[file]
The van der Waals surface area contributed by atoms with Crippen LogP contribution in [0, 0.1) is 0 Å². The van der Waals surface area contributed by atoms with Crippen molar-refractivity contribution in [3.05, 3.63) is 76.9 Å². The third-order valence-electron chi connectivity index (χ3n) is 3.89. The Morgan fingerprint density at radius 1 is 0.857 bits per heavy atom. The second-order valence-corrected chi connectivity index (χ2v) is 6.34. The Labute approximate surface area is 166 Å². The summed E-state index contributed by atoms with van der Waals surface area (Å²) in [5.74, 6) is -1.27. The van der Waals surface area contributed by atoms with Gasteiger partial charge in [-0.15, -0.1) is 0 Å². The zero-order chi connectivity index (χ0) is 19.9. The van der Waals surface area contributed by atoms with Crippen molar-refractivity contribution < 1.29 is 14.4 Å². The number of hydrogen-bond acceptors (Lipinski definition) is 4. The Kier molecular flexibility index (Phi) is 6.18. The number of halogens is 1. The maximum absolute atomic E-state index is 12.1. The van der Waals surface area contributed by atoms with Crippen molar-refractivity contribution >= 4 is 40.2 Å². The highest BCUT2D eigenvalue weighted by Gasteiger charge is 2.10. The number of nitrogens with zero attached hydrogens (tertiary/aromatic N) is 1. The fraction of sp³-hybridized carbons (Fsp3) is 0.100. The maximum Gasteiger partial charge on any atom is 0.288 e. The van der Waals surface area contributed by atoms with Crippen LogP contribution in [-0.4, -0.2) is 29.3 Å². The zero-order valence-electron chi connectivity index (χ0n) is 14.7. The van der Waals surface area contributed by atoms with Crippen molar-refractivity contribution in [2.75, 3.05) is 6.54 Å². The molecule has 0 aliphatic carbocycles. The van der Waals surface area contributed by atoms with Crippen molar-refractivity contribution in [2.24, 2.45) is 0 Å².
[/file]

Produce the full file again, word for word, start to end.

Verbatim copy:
The van der Waals surface area contributed by atoms with Crippen LogP contribution in [0, 0.1) is 0 Å². The van der Waals surface area contributed by atoms with Crippen molar-refractivity contribution in [3.05, 3.63) is 76.9 Å². The third-order valence-electron chi connectivity index (χ3n) is 3.89. The Morgan fingerprint density at radius 1 is 0.857 bits per heavy atom. The second-order valence-corrected chi connectivity index (χ2v) is 6.34. The Labute approximate surface area is 166 Å². The summed E-state index contributed by atoms with van der Waals surface area (Å²) in [5.74, 6) is -1.27. The van der Waals surface area contributed by atoms with Gasteiger partial charge in [-0.15, -0.1) is 0 Å². The zero-order chi connectivity index (χ0) is 19.9. The van der Waals surface area contributed by atoms with Crippen molar-refractivity contribution < 1.29 is 14.4 Å². The number of hydrogen-bond acceptors (Lipinski definition) is 4. The Kier molecular flexibility index (Phi) is 6.18. The number of halogens is 1. The maximum absolute atomic E-state index is 12.1. The van der Waals surface area contributed by atoms with Crippen molar-refractivity contribution >= 4 is 40.2 Å². The highest BCUT2D eigenvalue weighted by Gasteiger charge is 2.10. The number of nitrogens with zero attached hydrogens (tertiary/aromatic N) is 1. The fraction of sp³-hybridized carbons (Fsp3) is 0.100. The maximum Gasteiger partial charge on any atom is 0.288 e. The van der Waals surface area contributed by atoms with Crippen LogP contribution in [-0.4, -0.2) is 29.3 Å². The zero-order valence-electron chi connectivity index (χ0n) is 14.7. The van der Waals surface area contributed by atoms with Crippen molar-refractivity contribution in [2.75, 3.05) is 6.54 Å². The molecule has 0 aliphatic carbocycles. The van der Waals surface area contributed by atoms with Crippen molar-refractivity contribution in [2.24, 2.45) is 0 Å².